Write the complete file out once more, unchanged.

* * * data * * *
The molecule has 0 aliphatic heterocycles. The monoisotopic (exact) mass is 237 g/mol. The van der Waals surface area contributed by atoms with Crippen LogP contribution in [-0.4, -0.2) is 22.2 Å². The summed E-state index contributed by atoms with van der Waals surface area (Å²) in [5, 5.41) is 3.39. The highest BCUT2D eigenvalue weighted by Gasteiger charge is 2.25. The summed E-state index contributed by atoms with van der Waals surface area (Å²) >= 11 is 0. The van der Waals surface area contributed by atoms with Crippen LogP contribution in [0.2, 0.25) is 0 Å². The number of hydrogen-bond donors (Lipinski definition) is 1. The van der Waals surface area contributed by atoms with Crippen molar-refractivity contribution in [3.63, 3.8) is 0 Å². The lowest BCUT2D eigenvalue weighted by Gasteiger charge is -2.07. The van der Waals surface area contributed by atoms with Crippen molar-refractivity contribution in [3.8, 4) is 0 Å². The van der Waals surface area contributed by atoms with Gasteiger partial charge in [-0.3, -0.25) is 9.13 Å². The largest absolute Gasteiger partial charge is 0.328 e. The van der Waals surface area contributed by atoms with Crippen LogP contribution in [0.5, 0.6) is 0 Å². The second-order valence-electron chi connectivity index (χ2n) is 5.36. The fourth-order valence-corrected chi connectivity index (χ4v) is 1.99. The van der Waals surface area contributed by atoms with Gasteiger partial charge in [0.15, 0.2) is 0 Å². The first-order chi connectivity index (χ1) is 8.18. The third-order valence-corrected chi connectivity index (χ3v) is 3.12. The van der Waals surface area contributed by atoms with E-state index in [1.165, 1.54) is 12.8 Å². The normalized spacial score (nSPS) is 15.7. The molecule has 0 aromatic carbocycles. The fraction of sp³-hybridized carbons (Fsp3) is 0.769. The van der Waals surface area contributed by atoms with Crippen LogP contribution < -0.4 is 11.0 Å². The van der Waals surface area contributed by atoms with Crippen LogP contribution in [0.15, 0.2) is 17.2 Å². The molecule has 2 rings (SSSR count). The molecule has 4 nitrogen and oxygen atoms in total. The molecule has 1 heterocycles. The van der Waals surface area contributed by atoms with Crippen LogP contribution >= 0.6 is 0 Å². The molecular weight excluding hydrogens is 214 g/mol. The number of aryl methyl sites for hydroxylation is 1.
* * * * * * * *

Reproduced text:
The molecule has 0 aliphatic heterocycles. The monoisotopic (exact) mass is 237 g/mol. The van der Waals surface area contributed by atoms with Crippen LogP contribution in [-0.4, -0.2) is 22.2 Å². The summed E-state index contributed by atoms with van der Waals surface area (Å²) in [5, 5.41) is 3.39. The highest BCUT2D eigenvalue weighted by Gasteiger charge is 2.25. The summed E-state index contributed by atoms with van der Waals surface area (Å²) >= 11 is 0. The van der Waals surface area contributed by atoms with Crippen LogP contribution in [0.2, 0.25) is 0 Å². The number of hydrogen-bond donors (Lipinski definition) is 1. The van der Waals surface area contributed by atoms with Crippen molar-refractivity contribution in [3.63, 3.8) is 0 Å². The lowest BCUT2D eigenvalue weighted by Gasteiger charge is -2.07. The van der Waals surface area contributed by atoms with Crippen molar-refractivity contribution in [3.8, 4) is 0 Å². The van der Waals surface area contributed by atoms with Gasteiger partial charge in [-0.3, -0.25) is 9.13 Å². The largest absolute Gasteiger partial charge is 0.328 e. The van der Waals surface area contributed by atoms with Crippen LogP contribution in [0.5, 0.6) is 0 Å². The second-order valence-electron chi connectivity index (χ2n) is 5.36. The fourth-order valence-corrected chi connectivity index (χ4v) is 1.99. The van der Waals surface area contributed by atoms with Gasteiger partial charge in [0.15, 0.2) is 0 Å². The first-order chi connectivity index (χ1) is 8.18. The third-order valence-corrected chi connectivity index (χ3v) is 3.12. The van der Waals surface area contributed by atoms with E-state index in [1.165, 1.54) is 12.8 Å². The normalized spacial score (nSPS) is 15.7. The molecule has 0 aromatic carbocycles. The fraction of sp³-hybridized carbons (Fsp3) is 0.769. The van der Waals surface area contributed by atoms with Crippen LogP contribution < -0.4 is 11.0 Å². The van der Waals surface area contributed by atoms with Crippen LogP contribution in [0.15, 0.2) is 17.2 Å². The molecule has 2 rings (SSSR count). The molecule has 4 nitrogen and oxygen atoms in total. The molecule has 1 heterocycles. The van der Waals surface area contributed by atoms with Crippen LogP contribution >= 0.6 is 0 Å². The molecular weight excluding hydrogens is 214 g/mol. The number of aryl methyl sites for hydroxylation is 1.